Scanning Electron Microscope EBSD / KOSSEL ImagingEBSD can be used for crystal orientation mapping, defect studies, phase identification, grain boundary, morphology studies, regional heterogeneity investigations, material discrimination, microstrain mapping, and using complimentary techniques, physico-chemical identification. Experimentally EBSD is conducted using a SEM equipped with a backscatter diffraction camera that records faint Kikuchi bands. This corresponds to each of the lattice diffracting planes and can be indexed individually by the Miller indices of the diffracting plane which formed it. The bands formed can also be analysed to show the deformation present within the material: pattern blurring gives an indication of the plastic strain within the crystal and small rotations of the pattern (compared to a perfect crystal at this orientation) indicate elastic strain. Cameras with good sensitivity are required for performing a fast acquisition duty cycle over 100 fps. Reduction in beam current / increased duty cycle can be achieved with optimized camera coupling and scintillator absorption. EBSD cameras can be upgraded to digitize Kossel diffraction patterns that will lead to subsequent structural / strain analysis.
EUV / DUV Lithography, Source, Optics and Resin CharacterizationThe semiconductor industry roadmap uses shorter wavelength light sources to produce smaller feature sizes on processors as well as on memory components. Wavelength ranging from 248 nm to 193 nm are currently used to produce feature sizes < 100 nm. The next generation includes EUV sources which use 13.5 nm for printing feature size as small as 32 nm. A source with very good brightness is needed for maintaining production throughput similar to that of DUV techniques. Therefore, EUV and UXV CCD detectors with good UV sensitivity and good dynamic range are necessary to cope with pulsed sources that are used to characterize resin, prior to mask manufacturing. EUV sources can produce a huge amount of debris, so it important that CCD detectors withstand over-exposures without saturation/bleeding artifacts as well as potential contamination from debris coming from the plasma generation. Large area cameras from 13x13mm up to 24x36mm can be used with a frame rate of up to 5ps at full resolution.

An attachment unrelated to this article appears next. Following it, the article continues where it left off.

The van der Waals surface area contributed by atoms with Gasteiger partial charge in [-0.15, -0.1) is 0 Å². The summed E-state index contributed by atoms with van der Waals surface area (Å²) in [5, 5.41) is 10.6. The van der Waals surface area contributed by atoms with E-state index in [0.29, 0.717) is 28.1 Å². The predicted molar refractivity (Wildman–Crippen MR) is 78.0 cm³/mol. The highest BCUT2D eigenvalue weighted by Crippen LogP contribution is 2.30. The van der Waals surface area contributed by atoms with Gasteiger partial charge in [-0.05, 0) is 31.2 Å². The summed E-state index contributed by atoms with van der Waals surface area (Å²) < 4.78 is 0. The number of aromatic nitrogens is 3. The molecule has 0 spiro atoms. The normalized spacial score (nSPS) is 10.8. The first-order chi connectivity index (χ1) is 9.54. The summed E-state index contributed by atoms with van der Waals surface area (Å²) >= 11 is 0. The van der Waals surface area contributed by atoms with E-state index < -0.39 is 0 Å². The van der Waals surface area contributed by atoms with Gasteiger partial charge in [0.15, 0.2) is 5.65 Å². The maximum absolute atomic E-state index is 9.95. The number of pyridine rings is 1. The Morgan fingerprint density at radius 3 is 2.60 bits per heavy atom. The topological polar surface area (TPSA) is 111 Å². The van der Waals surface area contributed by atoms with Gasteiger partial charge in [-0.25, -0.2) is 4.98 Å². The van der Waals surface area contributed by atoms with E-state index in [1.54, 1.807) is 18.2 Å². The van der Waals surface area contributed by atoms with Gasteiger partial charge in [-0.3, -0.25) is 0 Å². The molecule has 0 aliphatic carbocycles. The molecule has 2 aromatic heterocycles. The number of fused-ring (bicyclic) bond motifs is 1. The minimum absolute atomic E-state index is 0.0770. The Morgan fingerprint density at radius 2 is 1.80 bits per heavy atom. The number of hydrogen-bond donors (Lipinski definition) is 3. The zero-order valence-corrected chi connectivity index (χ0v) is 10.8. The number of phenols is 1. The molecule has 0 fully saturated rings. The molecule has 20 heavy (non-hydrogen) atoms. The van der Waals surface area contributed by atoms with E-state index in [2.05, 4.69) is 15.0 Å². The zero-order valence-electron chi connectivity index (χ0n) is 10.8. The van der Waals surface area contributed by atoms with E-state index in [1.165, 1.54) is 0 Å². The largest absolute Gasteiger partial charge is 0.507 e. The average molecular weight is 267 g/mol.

Astronomy/Diffraction-limited CCD ImagingRecent technological changes in CCD cameras permit short exposures to be taken with negligible read out noise, allowing a high speed stream of images to be captured. This can result in thousands of quick exposures being saved for subsequent post-processing. This technique uses a bright star nearby the object to be observed, and calculation of the Strehl number of the reference star in each captured image . A selection algorithm drops images that fall below the minimum and those images that meet the selection criteria are used which may be as little as 1% to 10% of the data stream. These selected images are combined by shifting and co-adding the sequence to produce diffraction limited image of the object being observed. The resultant image has been corrected for the turbulence of the atmosphere. This technique has also been called ” LUCKY IMAGING”. Associated techniques are “speckle interferometry”.